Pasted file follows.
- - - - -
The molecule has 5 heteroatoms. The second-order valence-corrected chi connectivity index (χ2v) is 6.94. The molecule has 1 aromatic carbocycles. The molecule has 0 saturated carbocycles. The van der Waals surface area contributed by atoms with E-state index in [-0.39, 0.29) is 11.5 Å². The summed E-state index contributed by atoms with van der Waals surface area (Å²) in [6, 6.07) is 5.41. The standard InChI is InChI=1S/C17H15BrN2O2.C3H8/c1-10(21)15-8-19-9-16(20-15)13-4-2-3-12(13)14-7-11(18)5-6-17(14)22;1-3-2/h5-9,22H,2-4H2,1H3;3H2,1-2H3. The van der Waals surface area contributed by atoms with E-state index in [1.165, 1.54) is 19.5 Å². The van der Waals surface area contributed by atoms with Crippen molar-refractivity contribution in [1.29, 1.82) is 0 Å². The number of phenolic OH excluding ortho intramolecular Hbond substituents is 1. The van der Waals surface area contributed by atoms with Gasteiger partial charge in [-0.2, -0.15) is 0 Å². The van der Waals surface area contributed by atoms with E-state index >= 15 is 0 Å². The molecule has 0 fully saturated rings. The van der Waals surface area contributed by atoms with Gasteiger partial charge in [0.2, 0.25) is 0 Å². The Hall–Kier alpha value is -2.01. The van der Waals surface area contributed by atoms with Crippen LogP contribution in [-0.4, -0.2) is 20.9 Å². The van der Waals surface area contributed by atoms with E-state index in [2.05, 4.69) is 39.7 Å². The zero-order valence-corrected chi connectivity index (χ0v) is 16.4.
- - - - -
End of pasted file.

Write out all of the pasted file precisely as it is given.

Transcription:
The molecule has 5 heteroatoms. The second-order valence-corrected chi connectivity index (χ2v) is 6.94. The molecule has 1 aromatic carbocycles. The molecule has 0 saturated carbocycles. The van der Waals surface area contributed by atoms with E-state index in [-0.39, 0.29) is 11.5 Å². The summed E-state index contributed by atoms with van der Waals surface area (Å²) in [6, 6.07) is 5.41. The standard InChI is InChI=1S/C17H15BrN2O2.C3H8/c1-10(21)15-8-19-9-16(20-15)13-4-2-3-12(13)14-7-11(18)5-6-17(14)22;1-3-2/h5-9,22H,2-4H2,1H3;3H2,1-2H3. The van der Waals surface area contributed by atoms with E-state index in [1.165, 1.54) is 19.5 Å². The van der Waals surface area contributed by atoms with Crippen molar-refractivity contribution in [1.29, 1.82) is 0 Å². The number of phenolic OH excluding ortho intramolecular Hbond substituents is 1. The van der Waals surface area contributed by atoms with Gasteiger partial charge in [-0.2, -0.15) is 0 Å². The van der Waals surface area contributed by atoms with E-state index >= 15 is 0 Å². The molecule has 0 fully saturated rings. The van der Waals surface area contributed by atoms with Gasteiger partial charge in [0.2, 0.25) is 0 Å². The Hall–Kier alpha value is -2.01. The van der Waals surface area contributed by atoms with Crippen LogP contribution in [-0.4, -0.2) is 20.9 Å². The van der Waals surface area contributed by atoms with E-state index in [2.05, 4.69) is 39.7 Å². The zero-order valence-corrected chi connectivity index (χ0v) is 16.4.